5th Circuit says strict Texas voter ID law violates Voting Rights Act
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In what was described by the Dallas Morning News’ Trail Blazers Blog as a “narrow win” for opponents of a Texas voter identification law, a federal appeals court on Wednesday agreed with a federal district court judge that the law has a discriminatory impact and violates the U.S. Voting Rights Act.
However, the New Orleans-based 5th U.S. Circuit Court of Appeals disagreed with a Corpus Christi district court ruling (PDF) last year that the 2011 law was enacted by a Republican majority with a discriminatory intent and that it constitutes a poll tax, according to the Associated Press, the Houston Chronicle and the Houston Press. Hence, the appellate panel sent the case back to federal district court to make additional findings concerning the scope of the violation.
It appears that the district court may wind up crafting an alternative solution to address the legislative majority’s concern about ballot fraud and require voters to identify themselves without unduly discouraging them from casting legitimate ballots.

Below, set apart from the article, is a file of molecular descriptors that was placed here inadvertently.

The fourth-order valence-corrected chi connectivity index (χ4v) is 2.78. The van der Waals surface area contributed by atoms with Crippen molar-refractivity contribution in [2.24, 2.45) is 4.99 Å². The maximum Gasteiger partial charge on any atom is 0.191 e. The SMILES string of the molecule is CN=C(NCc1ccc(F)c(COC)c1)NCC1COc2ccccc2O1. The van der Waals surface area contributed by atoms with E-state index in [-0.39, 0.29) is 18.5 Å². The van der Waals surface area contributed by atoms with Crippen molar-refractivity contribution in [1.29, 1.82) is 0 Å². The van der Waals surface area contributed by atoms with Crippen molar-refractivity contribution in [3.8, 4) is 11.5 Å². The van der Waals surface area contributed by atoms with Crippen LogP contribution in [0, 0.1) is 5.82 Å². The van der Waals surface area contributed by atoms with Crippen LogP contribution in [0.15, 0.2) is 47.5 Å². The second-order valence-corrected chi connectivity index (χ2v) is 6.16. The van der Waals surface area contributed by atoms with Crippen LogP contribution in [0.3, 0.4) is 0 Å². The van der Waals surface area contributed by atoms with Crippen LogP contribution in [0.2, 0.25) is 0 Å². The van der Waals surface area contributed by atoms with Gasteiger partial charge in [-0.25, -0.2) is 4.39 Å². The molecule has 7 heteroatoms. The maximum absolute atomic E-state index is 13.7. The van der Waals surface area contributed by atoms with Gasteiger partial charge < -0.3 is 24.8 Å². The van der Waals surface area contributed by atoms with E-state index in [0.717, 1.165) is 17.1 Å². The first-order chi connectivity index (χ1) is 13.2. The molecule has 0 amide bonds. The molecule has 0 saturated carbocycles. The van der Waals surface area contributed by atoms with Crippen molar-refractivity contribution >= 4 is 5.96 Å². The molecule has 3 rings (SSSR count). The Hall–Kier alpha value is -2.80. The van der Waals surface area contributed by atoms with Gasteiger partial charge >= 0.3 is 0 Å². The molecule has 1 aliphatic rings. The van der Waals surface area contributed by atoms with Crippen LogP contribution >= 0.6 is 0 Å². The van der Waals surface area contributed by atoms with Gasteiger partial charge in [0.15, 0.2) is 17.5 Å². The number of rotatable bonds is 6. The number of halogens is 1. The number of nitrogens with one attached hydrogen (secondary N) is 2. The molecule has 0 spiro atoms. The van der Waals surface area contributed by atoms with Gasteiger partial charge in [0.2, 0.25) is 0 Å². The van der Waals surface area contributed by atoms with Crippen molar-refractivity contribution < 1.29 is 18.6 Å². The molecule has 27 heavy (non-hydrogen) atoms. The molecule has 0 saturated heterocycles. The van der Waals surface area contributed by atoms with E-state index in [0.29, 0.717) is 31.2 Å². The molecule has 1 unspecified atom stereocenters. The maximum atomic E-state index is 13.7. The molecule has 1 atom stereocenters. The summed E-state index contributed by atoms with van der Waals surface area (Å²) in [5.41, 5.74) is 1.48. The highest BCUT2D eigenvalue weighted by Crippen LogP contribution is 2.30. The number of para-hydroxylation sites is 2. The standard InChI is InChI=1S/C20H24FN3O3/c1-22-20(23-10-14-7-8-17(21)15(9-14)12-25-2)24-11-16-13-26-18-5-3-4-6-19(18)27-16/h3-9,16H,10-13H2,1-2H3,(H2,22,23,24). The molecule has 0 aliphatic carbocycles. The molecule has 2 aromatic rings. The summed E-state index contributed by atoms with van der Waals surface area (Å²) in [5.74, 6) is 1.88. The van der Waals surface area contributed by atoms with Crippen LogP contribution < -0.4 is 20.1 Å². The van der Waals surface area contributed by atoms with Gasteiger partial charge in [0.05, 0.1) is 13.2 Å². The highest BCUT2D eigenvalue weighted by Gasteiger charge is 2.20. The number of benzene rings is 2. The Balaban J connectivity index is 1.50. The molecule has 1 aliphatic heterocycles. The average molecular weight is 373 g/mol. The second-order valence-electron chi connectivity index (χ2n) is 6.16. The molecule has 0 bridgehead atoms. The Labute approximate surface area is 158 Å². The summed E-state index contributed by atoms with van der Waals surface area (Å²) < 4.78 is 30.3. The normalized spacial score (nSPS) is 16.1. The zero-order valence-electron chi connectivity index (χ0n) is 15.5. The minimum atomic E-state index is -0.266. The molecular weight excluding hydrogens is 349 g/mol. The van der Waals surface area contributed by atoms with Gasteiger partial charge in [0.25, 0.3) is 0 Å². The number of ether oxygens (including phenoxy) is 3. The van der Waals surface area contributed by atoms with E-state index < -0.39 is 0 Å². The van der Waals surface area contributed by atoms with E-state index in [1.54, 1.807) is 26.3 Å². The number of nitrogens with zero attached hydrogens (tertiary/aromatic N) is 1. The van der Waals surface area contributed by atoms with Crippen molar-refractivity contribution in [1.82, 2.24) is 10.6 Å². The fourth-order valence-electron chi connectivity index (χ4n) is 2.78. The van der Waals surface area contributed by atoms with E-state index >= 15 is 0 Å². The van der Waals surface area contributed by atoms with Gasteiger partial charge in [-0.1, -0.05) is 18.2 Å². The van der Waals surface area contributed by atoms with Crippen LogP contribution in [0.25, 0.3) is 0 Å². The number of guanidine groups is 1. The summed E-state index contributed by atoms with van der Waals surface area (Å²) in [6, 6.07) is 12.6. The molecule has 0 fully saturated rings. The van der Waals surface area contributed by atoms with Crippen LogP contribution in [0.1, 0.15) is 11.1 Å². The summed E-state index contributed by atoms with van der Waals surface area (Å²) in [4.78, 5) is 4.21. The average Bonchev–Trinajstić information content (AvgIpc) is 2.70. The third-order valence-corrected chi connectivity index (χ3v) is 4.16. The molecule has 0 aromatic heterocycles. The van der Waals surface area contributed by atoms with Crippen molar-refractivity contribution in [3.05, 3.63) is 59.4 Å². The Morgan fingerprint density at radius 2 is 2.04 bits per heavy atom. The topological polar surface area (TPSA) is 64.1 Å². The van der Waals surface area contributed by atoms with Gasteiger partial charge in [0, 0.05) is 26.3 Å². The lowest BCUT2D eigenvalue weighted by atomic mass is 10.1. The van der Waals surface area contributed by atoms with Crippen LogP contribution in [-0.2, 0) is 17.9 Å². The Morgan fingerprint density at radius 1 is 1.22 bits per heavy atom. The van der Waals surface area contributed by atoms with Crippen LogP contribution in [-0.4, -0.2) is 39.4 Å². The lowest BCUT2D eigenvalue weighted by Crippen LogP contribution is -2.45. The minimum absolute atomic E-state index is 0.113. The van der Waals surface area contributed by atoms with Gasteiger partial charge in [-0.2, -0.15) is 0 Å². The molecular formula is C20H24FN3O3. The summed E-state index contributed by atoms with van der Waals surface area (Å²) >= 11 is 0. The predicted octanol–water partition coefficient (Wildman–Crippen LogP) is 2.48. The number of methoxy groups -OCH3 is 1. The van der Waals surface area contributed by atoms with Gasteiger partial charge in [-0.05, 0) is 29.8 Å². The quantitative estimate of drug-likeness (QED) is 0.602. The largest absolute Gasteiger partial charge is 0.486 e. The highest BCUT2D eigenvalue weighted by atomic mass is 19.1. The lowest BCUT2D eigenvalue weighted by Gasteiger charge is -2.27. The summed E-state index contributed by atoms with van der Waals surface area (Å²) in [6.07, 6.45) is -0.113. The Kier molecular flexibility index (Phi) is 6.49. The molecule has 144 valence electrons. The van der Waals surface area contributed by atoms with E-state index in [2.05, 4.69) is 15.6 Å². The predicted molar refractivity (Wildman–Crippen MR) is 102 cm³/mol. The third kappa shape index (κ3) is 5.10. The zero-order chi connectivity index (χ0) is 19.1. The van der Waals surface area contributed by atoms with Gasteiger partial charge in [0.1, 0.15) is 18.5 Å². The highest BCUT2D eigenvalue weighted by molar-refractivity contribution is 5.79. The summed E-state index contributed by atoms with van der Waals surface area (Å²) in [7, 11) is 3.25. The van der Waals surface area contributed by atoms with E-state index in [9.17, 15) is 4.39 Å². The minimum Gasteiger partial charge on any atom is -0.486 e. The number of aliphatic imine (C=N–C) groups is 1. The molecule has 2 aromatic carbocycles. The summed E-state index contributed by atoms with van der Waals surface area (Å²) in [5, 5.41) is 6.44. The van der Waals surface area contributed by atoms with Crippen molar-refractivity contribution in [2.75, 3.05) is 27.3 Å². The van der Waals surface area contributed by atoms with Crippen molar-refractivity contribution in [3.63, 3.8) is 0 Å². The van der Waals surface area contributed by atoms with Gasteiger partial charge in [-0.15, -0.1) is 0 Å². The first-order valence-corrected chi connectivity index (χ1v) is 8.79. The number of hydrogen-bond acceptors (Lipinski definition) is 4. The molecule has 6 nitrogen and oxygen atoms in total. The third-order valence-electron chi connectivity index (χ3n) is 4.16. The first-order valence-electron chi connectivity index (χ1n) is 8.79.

“Simply reverting to the system in place before SB 14’s passage would not fully respect these policy choices—it would allow voters to cast ballots after presenting less secure forms of identification like utility bills, bank statements, or paychecks,” the appeals court wrote in its unanimous opinion (PDF) today.
The state’s Republican governor, Greg Abbott, indicated that the state may pursue a further appeal, if need be. Options would include a request for an en banc 5th Circuit review or a petition to the U.S. Supreme Court.
“In light of ongoing voter fraud, it is imperative that Texas has a voter ID law that prevents cheating at the ballot box,” Abbott said. “Texas will continue to fight for its voter ID requirement to ensure the integrity of elections in the Lone Star State.”
ABAJournal.com: “DOJ to sue Texas over voter ID law”
ABAJournal.com: “5th Circuit reinstates strict Texas voter ID law”
New York Times (reg. req.): “Voting Rights Legacy of the ’60s Heads to Court as North Carolina Law Is Tested”